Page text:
sun 12/07/2020

Theatre Features

Priestley in the House: Cornelius Revived

Tom Priestley

I am keenly looking forward to seeing the new production of JB Priestley’s play Cornelius at the Finborough Theatre. This will be the first time I have seen the work performed, though I have of course read it. But my father always said his plays were made for the stage rather than the page. They need the skill of a cast and director to bring the characters alive and the active engagement of the audience to enhance the experience. 

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theartsdesk at the Avignon Festival

Andrew Todd

The vast Avignon Festival is not a neatly curated sequence of works which can be experienced - like certain art biennales or the Proms - as if on a conveyor belt. There are 50 productions in the official “In” during three weeks, and more than a thousand shows - mostly dross - in the “Off” fringe.

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theartsdesk in Buxton: G&S live on (and on)

philip Radcliffe

Within hours of the opera buffs leaving town, having had their fill of Buxton Festivalia, the old spa changes gear for operetta. For three weeks, the town becomes the jolly international capital for Gilbert & Sullivan. Enthusiasts and performers from all over the country and foreign parts gather to celebrate the seemingly never-ending attraction of those old familiar tunes, characters and satirical send-ups.

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I, Cinna: The Streaming of Shakespeare's Bard

Tim Crouch

It has been nearly 10 years since I started writing for theatre. The second thing I wrote was a commission for the Brighton Festival who offered me the opportunity to make and perform a piece for young audiences inspired by a Shakespeare play. That was I, Caliban – a separate production of which is currently touring with Bristol Old Vic/Company of Angels alongside their version of I, Peaseblossom, the second of my Brighton commissions.

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How Globe to Globe Staged the World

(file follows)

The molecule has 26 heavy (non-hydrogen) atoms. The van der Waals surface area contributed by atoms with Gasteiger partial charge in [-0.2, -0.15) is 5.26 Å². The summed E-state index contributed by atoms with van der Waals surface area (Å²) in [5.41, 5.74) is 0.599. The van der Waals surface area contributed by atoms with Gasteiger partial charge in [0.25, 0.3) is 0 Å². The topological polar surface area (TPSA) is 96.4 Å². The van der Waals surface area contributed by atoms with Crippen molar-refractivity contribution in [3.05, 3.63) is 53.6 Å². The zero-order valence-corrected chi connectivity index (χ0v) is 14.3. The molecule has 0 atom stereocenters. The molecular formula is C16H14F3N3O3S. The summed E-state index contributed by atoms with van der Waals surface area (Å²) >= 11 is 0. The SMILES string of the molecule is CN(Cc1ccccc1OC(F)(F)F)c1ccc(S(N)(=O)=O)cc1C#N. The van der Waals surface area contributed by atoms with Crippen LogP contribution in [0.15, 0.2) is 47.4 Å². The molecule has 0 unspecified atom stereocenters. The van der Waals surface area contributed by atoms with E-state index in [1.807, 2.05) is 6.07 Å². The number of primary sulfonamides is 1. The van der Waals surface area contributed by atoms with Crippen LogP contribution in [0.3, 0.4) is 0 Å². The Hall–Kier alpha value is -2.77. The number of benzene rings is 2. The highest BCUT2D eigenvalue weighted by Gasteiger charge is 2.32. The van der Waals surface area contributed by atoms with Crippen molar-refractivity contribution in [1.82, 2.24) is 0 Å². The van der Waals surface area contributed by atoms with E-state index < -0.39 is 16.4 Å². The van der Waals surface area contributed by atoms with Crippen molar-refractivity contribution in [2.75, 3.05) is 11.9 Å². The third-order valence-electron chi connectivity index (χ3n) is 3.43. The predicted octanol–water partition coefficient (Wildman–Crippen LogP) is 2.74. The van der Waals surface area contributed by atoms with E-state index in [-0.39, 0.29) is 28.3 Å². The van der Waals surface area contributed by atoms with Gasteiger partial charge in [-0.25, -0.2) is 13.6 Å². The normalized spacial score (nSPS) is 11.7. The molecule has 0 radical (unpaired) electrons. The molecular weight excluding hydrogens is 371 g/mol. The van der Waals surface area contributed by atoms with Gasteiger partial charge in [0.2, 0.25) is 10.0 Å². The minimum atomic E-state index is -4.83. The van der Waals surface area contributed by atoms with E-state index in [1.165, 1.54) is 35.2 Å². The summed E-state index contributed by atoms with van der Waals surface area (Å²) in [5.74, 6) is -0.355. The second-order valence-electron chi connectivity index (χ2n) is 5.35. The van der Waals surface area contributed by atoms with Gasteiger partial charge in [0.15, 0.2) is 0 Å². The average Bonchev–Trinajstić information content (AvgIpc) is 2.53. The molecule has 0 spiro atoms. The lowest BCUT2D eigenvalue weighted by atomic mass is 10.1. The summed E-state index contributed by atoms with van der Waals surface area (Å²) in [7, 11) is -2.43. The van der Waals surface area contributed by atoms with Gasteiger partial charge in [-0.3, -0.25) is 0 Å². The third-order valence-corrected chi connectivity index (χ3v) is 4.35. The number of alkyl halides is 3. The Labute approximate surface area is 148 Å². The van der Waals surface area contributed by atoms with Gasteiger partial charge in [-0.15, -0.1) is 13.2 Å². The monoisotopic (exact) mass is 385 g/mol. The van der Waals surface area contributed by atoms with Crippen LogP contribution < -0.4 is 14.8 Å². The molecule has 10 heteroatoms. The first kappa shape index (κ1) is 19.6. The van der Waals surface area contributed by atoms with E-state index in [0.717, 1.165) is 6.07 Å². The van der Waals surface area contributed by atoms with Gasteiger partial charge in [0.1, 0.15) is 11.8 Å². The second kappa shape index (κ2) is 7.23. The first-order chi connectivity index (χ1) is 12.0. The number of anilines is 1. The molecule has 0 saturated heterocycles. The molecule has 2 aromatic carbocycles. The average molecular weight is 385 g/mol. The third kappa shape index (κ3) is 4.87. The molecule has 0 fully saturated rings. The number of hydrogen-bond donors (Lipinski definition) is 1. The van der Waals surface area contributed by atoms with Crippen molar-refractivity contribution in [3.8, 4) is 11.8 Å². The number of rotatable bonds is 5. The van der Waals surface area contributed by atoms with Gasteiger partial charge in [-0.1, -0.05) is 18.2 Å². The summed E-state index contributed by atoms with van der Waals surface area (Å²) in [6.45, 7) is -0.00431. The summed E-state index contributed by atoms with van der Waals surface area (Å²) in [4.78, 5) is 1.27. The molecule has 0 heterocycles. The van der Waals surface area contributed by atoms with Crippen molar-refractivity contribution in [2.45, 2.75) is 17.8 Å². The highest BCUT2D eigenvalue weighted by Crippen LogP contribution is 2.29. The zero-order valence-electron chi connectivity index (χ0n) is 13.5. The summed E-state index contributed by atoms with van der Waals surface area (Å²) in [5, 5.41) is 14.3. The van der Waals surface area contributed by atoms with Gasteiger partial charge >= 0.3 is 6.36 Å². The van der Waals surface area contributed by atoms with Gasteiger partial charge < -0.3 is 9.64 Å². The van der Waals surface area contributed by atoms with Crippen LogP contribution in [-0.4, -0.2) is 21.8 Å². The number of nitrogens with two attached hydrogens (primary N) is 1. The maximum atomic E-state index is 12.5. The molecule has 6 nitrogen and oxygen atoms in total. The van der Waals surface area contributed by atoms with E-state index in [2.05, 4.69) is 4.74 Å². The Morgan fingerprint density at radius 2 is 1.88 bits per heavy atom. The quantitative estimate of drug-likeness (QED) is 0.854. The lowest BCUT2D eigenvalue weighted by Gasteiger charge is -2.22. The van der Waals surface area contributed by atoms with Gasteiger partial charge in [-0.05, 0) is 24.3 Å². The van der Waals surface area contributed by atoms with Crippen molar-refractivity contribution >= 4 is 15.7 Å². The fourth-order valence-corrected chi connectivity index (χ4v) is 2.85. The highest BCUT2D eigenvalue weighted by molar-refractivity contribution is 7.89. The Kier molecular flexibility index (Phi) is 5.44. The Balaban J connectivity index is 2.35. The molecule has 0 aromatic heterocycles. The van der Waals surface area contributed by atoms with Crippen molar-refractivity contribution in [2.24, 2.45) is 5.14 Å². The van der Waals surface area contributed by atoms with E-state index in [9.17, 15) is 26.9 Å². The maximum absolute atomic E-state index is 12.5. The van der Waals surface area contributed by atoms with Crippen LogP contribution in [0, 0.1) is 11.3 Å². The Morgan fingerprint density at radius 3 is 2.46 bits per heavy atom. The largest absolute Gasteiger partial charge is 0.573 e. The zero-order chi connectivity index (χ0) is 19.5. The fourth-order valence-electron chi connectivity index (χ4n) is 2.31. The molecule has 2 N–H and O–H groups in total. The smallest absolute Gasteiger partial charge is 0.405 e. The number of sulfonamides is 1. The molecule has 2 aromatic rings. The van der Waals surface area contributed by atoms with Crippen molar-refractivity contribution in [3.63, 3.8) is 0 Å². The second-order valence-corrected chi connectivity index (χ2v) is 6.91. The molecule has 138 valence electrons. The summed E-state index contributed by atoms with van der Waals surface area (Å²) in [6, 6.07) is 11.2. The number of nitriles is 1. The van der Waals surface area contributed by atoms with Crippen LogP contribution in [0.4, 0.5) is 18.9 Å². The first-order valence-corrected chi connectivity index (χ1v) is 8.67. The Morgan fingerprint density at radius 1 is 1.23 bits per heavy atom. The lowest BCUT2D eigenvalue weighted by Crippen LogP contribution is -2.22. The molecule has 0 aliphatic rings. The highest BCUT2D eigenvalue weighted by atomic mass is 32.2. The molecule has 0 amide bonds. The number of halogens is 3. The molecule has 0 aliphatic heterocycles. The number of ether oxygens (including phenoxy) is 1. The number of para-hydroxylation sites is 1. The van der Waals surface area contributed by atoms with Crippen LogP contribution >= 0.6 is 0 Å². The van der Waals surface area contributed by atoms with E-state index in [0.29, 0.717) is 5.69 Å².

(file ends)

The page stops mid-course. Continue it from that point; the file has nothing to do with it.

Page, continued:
Tom Bird

Over the past six weeks, we at the Globe have put on a festival called Globe to Globe. The concept (an idea of Dominic Dromgoole’s) was always very simple to explain: all of Shakespeare’s plays, each in a different language. But the reality of that, of course, was unprecedented, unwieldy and just plain large.

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The Glastonbury of the Mind: Hay turns 25

Jasper Rees

Apart from “I did not have sex with that woman” and maybe “It’s the economy, stupid”, Bill Clinton seems never to have said anything quite as memorable. Indeed, of all the phrases with his name attached, none is quoted quite so tremulously as Clinton's description of an event that takes place annually on the border between England and Wales as May makes way for June.

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Volcano: Noël Coward's Caribbean Play

Philip Hoare

Volcano was written in 1956 when Noël Coward was suffering the dubious status of having become Britain’s first celebrity tax exile.  The play – unperformed in his lifetime - is the product of his laidback life in Jamaica, and of a period during which he was regarded as a crumbling colonial relic outmoded by a post-war Labour government and the rowdy commotions of the Angry Young Men back home.

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Brighton Festival 2012: Waterlitz, Stuffing Peter Rabbit, War Sum Up

bella Todd

As finales go, you can’t get much better than a pterodactyl flying from the torso of an iron giant and wheeling out over Brighton beach. Last night, as the 2012 Brighton Festival prepared to move into its final day, thousands gathered near the seafront for Waterlitz, the latest free, camera-phone defying outdoor spectacle from bonkers French company Générik Vapeur.

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On reinventing Clytemnestra

Gwyneth Lewis

Like many students, I read the Oresteia by Aeschylus as an undergraduate as part of a compulsory Tragedy paper. A while ago I was asked would I do a new version of the Oresteia. I’m not a Greek scholar so I feel I have no authority to offer a "translation". However, I was up for writing a completely new play.

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theASHtray: Klinghoffer, Cape Town, and Debussy pisses off the poets

ASH Smyth

Who does the PR these days for Middle Eastern extremists? Whoever it is clearly wasn’t on board when the Palestine Liberation Front decided to whack the Achille Lauro. Or wasn’t aware that chucking a wheelchair-bound pensioner into the Med was the sort of move unlikely to garner widespread international support for the cause.

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Pages

Advertising feature

★★★★★

A compulsive, involving, emotionally stirring evening – theatre’s answer to a page-turner.
The Observer, Kate Kellaway

 

Direct from a sold-out season at Kiln Theatre the five star, hit play, The Son, is now playing at the Duke of York’s Theatre for a strictly limited season.

 

★★★★★

This final part of Florian Zeller’s trilogy is the most powerful of all.
The Times, Ann Treneman

 

Written by the internationally acclaimed Florian Zeller (The Father, The Mother), lauded by The Guardian as ‘the most exciting playwright of our time’, The Son is directed by the award-winning Michael Longhurst.

 

Book by 30 September and get tickets from £15*
with no booking fee.


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